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  1. #631
    Senior Lancista Taddraughn's Avatar
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    Re: Taddraughn's Fulvia Coupe: Progress Thread

    Quote Originally Posted by Marnix View Post
    About lights not showing bright versus generator/alternator:

    1. The brightness of the headlights (if we are talking comparing with the same type for different setups, so not normal versus H-type) depends in the first place on the voltage supplied to them. The generator regulator regulates to about 14V (that's the normal voltage) same as does the regulator of the alternator. So there isn't going to be a difference in brightness of the lights with alternator.
    2. there is a difference at slow running. If you got a car with generator running on idle and go out to check on the lights, you will see the lights less bright. That is because the generator isn't up to bringing the voltage up to 14V at idle RPM. The alternator does better in that department (one of the reasons why car manufacturers changed over to alternators when reliable semiconductor power diodes became available for them), normally going to 14V even at idle RPM.
    3 As Tim says, the fulvia wiring leaves a lot to be desired in terms of parasite resistances in switches, wires, (corroded) connectors, and earth connections, sometimes dropping the voltage across lights etc (especially devices that draw significant current) with 1V over even worse. I have no doubt that when they were new, if wasn't as bad as now about 50 years later.
    It's been a while since I've driven the car, but I just remember the headlight brightness changed with RPM of the engine. I'm sure the problem was mostly not the dynamo since it was charging the battery to some degree at the time. I still had instances where I would drive the car for a bit, then leave it sitting for a few days off and it would not crank after that without charging, so there may also be some parasitic draw issues present somewhere (or maybe even a bad battery. As many times as it died, it cannot be in great shape). Can't really test any of that out at the moment since my car is apart so it's a problem for "future Austin" as I like to say.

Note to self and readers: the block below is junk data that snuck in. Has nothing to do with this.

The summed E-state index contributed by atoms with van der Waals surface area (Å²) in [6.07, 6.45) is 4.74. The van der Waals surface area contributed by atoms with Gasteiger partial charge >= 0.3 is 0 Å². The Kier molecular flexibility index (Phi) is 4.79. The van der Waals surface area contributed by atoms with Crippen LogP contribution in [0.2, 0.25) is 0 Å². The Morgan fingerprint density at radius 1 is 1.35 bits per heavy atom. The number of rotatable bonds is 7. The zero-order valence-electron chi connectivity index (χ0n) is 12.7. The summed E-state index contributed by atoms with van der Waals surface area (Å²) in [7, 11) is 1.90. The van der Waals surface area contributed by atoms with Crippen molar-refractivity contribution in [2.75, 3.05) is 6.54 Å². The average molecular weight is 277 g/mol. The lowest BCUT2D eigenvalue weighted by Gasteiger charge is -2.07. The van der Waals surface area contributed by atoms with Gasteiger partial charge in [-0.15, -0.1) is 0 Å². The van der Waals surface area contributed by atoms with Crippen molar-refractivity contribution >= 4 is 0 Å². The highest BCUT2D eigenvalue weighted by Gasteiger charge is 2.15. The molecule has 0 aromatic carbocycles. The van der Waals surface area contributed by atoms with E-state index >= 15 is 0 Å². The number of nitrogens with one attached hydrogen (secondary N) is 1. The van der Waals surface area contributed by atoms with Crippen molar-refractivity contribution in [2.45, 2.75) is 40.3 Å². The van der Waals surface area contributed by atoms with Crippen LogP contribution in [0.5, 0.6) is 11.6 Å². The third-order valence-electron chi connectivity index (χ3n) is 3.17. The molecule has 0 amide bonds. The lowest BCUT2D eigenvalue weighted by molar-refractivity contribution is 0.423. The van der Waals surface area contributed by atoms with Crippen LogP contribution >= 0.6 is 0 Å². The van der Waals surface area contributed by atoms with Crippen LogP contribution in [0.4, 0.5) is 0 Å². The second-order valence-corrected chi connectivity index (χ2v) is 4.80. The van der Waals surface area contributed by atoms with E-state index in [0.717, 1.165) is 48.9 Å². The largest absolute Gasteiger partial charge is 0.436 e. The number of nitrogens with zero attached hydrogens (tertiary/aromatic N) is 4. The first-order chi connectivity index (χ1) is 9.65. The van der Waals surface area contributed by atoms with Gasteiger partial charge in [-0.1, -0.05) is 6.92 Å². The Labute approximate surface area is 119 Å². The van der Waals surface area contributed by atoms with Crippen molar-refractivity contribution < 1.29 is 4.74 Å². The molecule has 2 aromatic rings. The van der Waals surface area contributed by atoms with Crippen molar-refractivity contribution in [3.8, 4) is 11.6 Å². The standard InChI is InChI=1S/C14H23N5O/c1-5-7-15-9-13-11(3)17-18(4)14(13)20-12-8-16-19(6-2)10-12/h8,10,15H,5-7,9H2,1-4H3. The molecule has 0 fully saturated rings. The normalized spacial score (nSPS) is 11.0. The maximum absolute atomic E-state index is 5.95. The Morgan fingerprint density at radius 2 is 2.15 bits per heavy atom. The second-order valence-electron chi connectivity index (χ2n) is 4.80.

In any case it will be nice to have a little extra power on hand though if I decide to add some additional electrical components in the future (think EFI related components).

  2. #632
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    Re: Taddraughn's Fulvia Coupe: Progress Thread

    Be careful assuming you just need more electrical power. Sometimes it is just the grounds and simple stuff due to age. I'll admit I do not have the skills you have shown in this thread but I've been playing with cars and keeping them running for over 45 years. My signature line shows the fleet in my garage that my wife and I keep running (up to and including a few engine rebuilds... but we don't do body work). I had some strange electrical behaviour on our Fulvia and documented it here for others to learn from my experience:

    http://www.lancisti.net/forum/showth...rical-Behavior

    HTH
    Life's too short to drive boring cars. Nothing boring: 1968 Lancia Fulvia Rallye 1.3, 1969 Alfa Romeo Spider Veloce, 1973 Opel GT, 1973 Porsche 914, 1973 Triumph TR6, 1979 Triumph Spitfire, 1966 Lotus Elan, 2005 Lotus Elise, 2003 Jaguar XKR

  3. #633
    Senior Lancista Taddraughn's Avatar
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    Re: Taddraughn's Fulvia Coupe: Progress Thread

    Quote Originally Posted by DrinkMan View Post
    Be careful assuming you just need more electrical power. Sometimes it is just the grounds and simple stuff due to age. I'll admit I do not have the skills you have shown in this thread but I've been playing with cars and keeping them running for over 45 years. My signature line shows the fleet in my garage that my wife and I keep running (up to and including a few engine rebuilds... but we don't do body work). I had some strange electrical behaviour on our Fulvia and documented it here for others to learn from my experience: